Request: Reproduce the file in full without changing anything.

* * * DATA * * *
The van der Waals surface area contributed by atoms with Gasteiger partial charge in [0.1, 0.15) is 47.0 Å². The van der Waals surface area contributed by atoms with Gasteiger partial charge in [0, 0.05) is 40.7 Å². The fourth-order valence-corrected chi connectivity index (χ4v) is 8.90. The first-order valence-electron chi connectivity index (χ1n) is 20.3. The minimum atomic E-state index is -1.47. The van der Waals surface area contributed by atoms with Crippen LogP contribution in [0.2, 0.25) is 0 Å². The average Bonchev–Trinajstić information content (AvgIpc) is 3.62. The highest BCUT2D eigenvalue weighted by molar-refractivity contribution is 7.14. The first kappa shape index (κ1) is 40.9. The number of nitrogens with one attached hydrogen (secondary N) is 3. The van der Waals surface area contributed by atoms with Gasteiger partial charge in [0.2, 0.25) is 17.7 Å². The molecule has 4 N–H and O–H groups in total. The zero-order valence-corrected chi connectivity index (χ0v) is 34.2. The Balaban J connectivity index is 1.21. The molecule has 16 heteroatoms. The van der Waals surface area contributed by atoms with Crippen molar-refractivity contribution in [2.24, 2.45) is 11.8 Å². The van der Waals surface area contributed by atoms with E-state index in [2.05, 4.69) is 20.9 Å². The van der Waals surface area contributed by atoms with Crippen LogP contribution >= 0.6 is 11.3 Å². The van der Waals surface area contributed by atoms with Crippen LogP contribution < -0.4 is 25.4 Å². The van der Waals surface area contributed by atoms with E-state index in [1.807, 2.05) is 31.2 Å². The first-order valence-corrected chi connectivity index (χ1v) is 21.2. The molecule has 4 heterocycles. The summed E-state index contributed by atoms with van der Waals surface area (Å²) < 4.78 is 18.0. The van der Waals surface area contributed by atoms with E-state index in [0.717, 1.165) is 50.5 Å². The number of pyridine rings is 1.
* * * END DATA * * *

The van der Waals surface area contributed by atoms with Gasteiger partial charge in [0.1, 0.15) is 47.0 Å². The van der Waals surface area contributed by atoms with Gasteiger partial charge in [0, 0.05) is 40.7 Å². The fourth-order valence-corrected chi connectivity index (χ4v) is 8.90. The first-order valence-electron chi connectivity index (χ1n) is 20.3. The minimum atomic E-state index is -1.47. The van der Waals surface area contributed by atoms with Crippen LogP contribution in [0.2, 0.25) is 0 Å². The average Bonchev–Trinajstić information content (AvgIpc) is 3.62. The highest BCUT2D eigenvalue weighted by molar-refractivity contribution is 7.14. The first kappa shape index (κ1) is 40.9. The number of nitrogens with one attached hydrogen (secondary N) is 3. The van der Waals surface area contributed by atoms with Gasteiger partial charge in [0.2, 0.25) is 17.7 Å². The molecule has 4 N–H and O–H groups in total. The zero-order valence-corrected chi connectivity index (χ0v) is 34.2. The Balaban J connectivity index is 1.21. The molecule has 16 heteroatoms. The van der Waals surface area contributed by atoms with Crippen molar-refractivity contribution in [2.24, 2.45) is 11.8 Å². The van der Waals surface area contributed by atoms with E-state index in [2.05, 4.69) is 20.9 Å². The van der Waals surface area contributed by atoms with Crippen LogP contribution >= 0.6 is 11.3 Å². The van der Waals surface area contributed by atoms with Crippen LogP contribution < -0.4 is 25.4 Å². The van der Waals surface area contributed by atoms with E-state index in [1.807, 2.05) is 31.2 Å². The first-order valence-corrected chi connectivity index (χ1v) is 21.2. The molecule has 4 heterocycles. The summed E-state index contributed by atoms with van der Waals surface area (Å²) < 4.78 is 18.0. The van der Waals surface area contributed by atoms with E-state index in [0.717, 1.165) is 50.5 Å². The number of pyridine rings is 1.